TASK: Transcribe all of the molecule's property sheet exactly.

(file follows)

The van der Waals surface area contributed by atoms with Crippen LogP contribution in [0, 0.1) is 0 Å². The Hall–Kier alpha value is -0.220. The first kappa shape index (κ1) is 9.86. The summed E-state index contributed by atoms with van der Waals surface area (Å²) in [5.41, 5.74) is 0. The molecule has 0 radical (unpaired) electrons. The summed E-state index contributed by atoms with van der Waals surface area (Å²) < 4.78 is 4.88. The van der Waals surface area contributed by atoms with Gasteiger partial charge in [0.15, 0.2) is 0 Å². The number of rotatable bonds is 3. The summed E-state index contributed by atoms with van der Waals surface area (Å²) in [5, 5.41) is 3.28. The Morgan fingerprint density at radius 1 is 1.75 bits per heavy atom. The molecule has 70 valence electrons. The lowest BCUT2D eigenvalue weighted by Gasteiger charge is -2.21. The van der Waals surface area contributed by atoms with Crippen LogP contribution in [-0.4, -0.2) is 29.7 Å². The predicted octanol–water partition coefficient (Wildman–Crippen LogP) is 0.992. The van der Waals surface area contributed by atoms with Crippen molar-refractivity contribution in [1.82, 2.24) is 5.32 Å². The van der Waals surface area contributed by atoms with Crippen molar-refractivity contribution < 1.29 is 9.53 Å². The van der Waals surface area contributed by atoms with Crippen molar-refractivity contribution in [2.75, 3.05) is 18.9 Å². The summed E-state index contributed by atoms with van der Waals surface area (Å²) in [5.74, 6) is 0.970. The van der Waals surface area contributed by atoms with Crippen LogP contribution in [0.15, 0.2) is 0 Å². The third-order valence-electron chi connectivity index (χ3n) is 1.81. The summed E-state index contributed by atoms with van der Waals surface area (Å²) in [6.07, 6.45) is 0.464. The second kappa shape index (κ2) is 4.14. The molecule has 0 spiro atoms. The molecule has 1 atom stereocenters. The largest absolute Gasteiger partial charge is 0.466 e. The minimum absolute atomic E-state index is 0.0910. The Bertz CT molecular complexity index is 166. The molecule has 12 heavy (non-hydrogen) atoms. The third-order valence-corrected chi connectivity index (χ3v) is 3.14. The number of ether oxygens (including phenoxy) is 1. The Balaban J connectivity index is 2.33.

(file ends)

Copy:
The van der Waals surface area contributed by atoms with Crippen LogP contribution in [0, 0.1) is 0 Å². The Hall–Kier alpha value is -0.220. The first kappa shape index (κ1) is 9.86. The summed E-state index contributed by atoms with van der Waals surface area (Å²) in [5.41, 5.74) is 0. The molecule has 0 radical (unpaired) electrons. The summed E-state index contributed by atoms with van der Waals surface area (Å²) < 4.78 is 4.88. The van der Waals surface area contributed by atoms with Gasteiger partial charge in [0.15, 0.2) is 0 Å². The number of rotatable bonds is 3. The summed E-state index contributed by atoms with van der Waals surface area (Å²) in [5, 5.41) is 3.28. The Morgan fingerprint density at radius 1 is 1.75 bits per heavy atom. The molecule has 70 valence electrons. The lowest BCUT2D eigenvalue weighted by Gasteiger charge is -2.21. The van der Waals surface area contributed by atoms with Crippen LogP contribution in [-0.4, -0.2) is 29.7 Å². The predicted octanol–water partition coefficient (Wildman–Crippen LogP) is 0.992. The van der Waals surface area contributed by atoms with Crippen molar-refractivity contribution in [1.82, 2.24) is 5.32 Å². The van der Waals surface area contributed by atoms with Crippen molar-refractivity contribution < 1.29 is 9.53 Å². The van der Waals surface area contributed by atoms with Crippen molar-refractivity contribution in [2.75, 3.05) is 18.9 Å². The summed E-state index contributed by atoms with van der Waals surface area (Å²) in [5.74, 6) is 0.970. The van der Waals surface area contributed by atoms with Crippen LogP contribution in [0.15, 0.2) is 0 Å². The third-order valence-electron chi connectivity index (χ3n) is 1.81. The summed E-state index contributed by atoms with van der Waals surface area (Å²) in [6.07, 6.45) is 0.464. The second kappa shape index (κ2) is 4.14. The molecule has 0 spiro atoms. The molecule has 1 atom stereocenters. The largest absolute Gasteiger partial charge is 0.466 e. The minimum absolute atomic E-state index is 0.0910. The Bertz CT molecular complexity index is 166. The molecule has 12 heavy (non-hydrogen) atoms. The third-order valence-corrected chi connectivity index (χ3v) is 3.14. The number of ether oxygens (including phenoxy) is 1. The Balaban J connectivity index is 2.33.